The Coronavirus Vaccine

With the recent rollout of the new coronavirus vaccine, you may have questions and concerns surrounding how this will affect you. 

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What is the Coronavirus (Covid-19) vaccine?

There are three vaccines which have now been approved for use in the UK to help protect people from coronavirus. These have been developed by Pfizer/BioNTech, Oxford/AstraZeneca and Moderna (which will be introduced from Spring this year). The vaccine is administered as an injection in your upper arm and is given in two doses. 

New evidence shows that the 1st dose of the vaccine offers protection for up to 3 months. As a result of this, 2nd doses of the vaccine are now being scheduled for 3-12 weeks after the first dose is given. This will ensure that as many people as possible can receive the vaccine.

Is the vaccine safe?

Yes. The vaccines have been approved through all the means other licensed medicines go through, which includes clinical trials and safety checks.

All available vaccines have met strict standards of safety and quality which are set out by the independent Medicines and Healthcare products Regulatory Agency (MHRA).

As with other vaccine, you may experience some common side effects. These could include:
- Your arm feeling achy and sore after your injection
- Feeling lethargic
- Headaches
- General achiness or mild flu-like symptoms
If you do experience them, these side effects are not expected to last longer than a week. If they persist, you are advised to call 111 and let them know you have had a coronavirus vaccination. 

If you have ever had a serious allergic reaction before, such as anaphylaxis, please tell staff before you are vaccinated. It is not advised that you have the vaccine if you have previously suffered an allergic reaction to a past vaccine. 

Who can get the vaccine?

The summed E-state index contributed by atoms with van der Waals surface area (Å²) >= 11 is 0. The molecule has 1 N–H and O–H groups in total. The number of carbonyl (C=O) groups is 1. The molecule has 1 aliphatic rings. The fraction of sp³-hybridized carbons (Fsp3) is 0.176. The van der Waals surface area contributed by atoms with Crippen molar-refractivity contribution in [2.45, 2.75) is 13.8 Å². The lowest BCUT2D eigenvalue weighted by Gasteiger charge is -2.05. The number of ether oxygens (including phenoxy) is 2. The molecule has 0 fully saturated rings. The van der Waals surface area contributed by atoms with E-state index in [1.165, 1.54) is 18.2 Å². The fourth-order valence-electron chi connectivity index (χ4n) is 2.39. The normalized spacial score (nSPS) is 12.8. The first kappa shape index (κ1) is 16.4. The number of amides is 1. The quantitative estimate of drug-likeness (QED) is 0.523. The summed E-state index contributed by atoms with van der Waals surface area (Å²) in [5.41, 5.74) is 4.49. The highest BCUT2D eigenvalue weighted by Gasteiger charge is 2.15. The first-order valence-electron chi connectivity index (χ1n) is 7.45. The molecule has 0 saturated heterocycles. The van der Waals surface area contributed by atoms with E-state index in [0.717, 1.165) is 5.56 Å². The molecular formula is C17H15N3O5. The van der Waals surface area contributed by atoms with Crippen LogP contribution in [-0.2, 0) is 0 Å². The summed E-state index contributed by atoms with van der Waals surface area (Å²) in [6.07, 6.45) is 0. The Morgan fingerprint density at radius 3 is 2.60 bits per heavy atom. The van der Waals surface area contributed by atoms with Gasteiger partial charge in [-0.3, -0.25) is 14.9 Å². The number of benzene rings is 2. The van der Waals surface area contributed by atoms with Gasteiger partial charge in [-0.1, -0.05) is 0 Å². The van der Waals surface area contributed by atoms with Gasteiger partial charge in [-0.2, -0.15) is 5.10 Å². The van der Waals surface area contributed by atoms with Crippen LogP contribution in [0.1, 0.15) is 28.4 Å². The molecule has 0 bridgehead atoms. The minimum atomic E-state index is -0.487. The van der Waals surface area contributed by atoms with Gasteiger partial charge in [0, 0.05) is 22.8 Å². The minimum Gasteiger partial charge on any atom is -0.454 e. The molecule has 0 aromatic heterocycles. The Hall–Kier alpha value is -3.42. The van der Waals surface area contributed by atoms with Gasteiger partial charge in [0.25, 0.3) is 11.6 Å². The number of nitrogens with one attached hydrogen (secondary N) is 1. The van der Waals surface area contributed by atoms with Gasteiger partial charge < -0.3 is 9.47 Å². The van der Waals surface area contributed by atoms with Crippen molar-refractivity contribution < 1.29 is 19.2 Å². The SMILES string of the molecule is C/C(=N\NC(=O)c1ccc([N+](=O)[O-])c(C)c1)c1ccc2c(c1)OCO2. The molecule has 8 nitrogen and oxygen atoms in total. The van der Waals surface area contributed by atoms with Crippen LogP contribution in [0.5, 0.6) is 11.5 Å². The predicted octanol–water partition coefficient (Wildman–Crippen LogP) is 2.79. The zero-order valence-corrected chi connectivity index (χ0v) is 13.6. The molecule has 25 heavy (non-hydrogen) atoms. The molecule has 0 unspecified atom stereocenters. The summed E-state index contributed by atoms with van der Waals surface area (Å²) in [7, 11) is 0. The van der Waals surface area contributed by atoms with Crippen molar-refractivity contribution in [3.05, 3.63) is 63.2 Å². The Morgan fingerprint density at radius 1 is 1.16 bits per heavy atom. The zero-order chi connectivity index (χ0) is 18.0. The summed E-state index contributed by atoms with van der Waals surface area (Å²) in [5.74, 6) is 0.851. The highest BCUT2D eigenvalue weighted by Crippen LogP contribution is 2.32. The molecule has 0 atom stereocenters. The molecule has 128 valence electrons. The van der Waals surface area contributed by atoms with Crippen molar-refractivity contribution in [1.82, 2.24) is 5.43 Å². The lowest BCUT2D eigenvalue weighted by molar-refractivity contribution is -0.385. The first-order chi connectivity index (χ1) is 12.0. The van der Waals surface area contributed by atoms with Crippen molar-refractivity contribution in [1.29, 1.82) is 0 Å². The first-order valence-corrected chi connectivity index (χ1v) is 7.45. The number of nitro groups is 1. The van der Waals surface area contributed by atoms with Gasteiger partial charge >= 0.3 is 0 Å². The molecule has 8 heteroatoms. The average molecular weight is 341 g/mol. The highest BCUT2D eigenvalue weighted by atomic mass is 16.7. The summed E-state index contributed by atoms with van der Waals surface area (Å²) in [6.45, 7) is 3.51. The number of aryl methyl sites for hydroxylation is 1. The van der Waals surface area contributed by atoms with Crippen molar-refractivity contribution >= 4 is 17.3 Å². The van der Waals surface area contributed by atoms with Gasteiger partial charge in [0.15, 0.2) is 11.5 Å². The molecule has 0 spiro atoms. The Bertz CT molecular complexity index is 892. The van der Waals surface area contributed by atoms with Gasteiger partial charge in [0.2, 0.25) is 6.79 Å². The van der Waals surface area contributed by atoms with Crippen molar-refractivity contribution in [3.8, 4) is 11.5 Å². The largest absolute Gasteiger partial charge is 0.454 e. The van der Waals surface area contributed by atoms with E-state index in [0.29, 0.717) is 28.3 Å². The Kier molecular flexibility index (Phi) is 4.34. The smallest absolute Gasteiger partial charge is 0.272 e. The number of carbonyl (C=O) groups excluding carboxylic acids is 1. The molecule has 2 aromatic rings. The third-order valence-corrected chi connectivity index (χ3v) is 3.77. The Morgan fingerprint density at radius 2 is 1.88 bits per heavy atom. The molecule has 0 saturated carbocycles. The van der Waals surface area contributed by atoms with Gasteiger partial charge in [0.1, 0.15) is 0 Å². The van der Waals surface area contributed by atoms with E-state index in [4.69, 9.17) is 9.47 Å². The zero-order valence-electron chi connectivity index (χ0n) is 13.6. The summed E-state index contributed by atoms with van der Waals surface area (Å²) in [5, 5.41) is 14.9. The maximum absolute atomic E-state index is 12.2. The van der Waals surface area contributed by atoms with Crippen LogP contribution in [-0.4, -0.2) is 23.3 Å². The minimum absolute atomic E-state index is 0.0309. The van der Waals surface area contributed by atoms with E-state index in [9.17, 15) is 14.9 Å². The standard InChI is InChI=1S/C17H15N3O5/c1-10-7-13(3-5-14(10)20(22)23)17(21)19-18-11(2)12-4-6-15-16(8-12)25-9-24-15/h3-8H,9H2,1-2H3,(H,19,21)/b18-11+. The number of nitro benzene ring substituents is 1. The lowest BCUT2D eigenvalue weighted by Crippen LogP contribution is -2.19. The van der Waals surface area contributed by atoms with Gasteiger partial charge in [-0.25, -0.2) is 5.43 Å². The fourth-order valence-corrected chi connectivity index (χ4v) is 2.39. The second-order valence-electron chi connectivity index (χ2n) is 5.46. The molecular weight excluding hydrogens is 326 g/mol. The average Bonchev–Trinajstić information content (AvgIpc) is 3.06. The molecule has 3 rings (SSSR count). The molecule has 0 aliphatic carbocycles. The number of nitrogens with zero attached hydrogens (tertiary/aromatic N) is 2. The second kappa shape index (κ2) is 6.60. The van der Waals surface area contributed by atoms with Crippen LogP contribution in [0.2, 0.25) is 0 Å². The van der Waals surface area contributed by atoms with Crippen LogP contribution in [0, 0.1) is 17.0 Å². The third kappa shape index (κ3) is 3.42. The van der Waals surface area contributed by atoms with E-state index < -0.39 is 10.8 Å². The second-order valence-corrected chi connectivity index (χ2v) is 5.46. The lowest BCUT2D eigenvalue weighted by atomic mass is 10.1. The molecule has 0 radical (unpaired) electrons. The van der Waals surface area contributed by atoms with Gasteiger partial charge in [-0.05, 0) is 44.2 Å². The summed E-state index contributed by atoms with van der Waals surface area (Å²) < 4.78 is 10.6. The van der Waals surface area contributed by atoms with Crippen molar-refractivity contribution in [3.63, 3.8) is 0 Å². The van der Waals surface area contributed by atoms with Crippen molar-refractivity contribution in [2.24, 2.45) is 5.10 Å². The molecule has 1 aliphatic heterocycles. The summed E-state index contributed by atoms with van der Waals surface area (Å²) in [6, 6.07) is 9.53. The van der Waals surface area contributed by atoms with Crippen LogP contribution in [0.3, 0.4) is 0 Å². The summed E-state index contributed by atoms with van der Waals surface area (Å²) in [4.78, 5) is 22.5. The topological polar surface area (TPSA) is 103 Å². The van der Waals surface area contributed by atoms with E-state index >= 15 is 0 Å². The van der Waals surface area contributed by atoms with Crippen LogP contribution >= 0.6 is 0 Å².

Eventually the vaccine will be made available to everyone, but people most at risk of harm from coronavirus are being offered the vaccine first. The Joint Committee on Vaccination and Immunisation (JCVI) has advised that the NHS should offer the vaccine to those at highest risk of catching the virus, as well as those who are more likely to suffer serious complications or lose their lives. When more vaccines become available, they will be able to offer these to more people at risk.


Do I have to get the vaccine if I am offered it?

The vaccine is not compulsory, so the decision to get it is your own. However, if you have been advised to get the vaccine it is worth considering: 

  • If you are vaccinated, you are at a much lower risk of becoming ill with coronavirus
  • The vaccine has gone through clinical testing and safety checks to ensure it is safe and effective for us
  • A large percentage of the population will have to be vaccinated to end the pandemic

If you are concerned or you have a specific medical condition that you are worried about, you can always speak to your healthcare professional for further advice and guidance on the vaccine.

How can I get a vaccine?

You will be contacted by the NHS when it is your turn to have the vaccine. You may be contacted by email, text, or letter, or you may receive a call from your GP practice. However, you are most likely to receive a letter from your GP or the NHS. If your contact details have changed, it would be a good idea to update your GP practice with your most up to date information so they can contact you when needed. 

If you have been sent a letter saying you are eligible for the vaccine, you can book your appointment online. You can book appointments for both doses at the same time. For more information on booking your appointment online, visit the NHS website.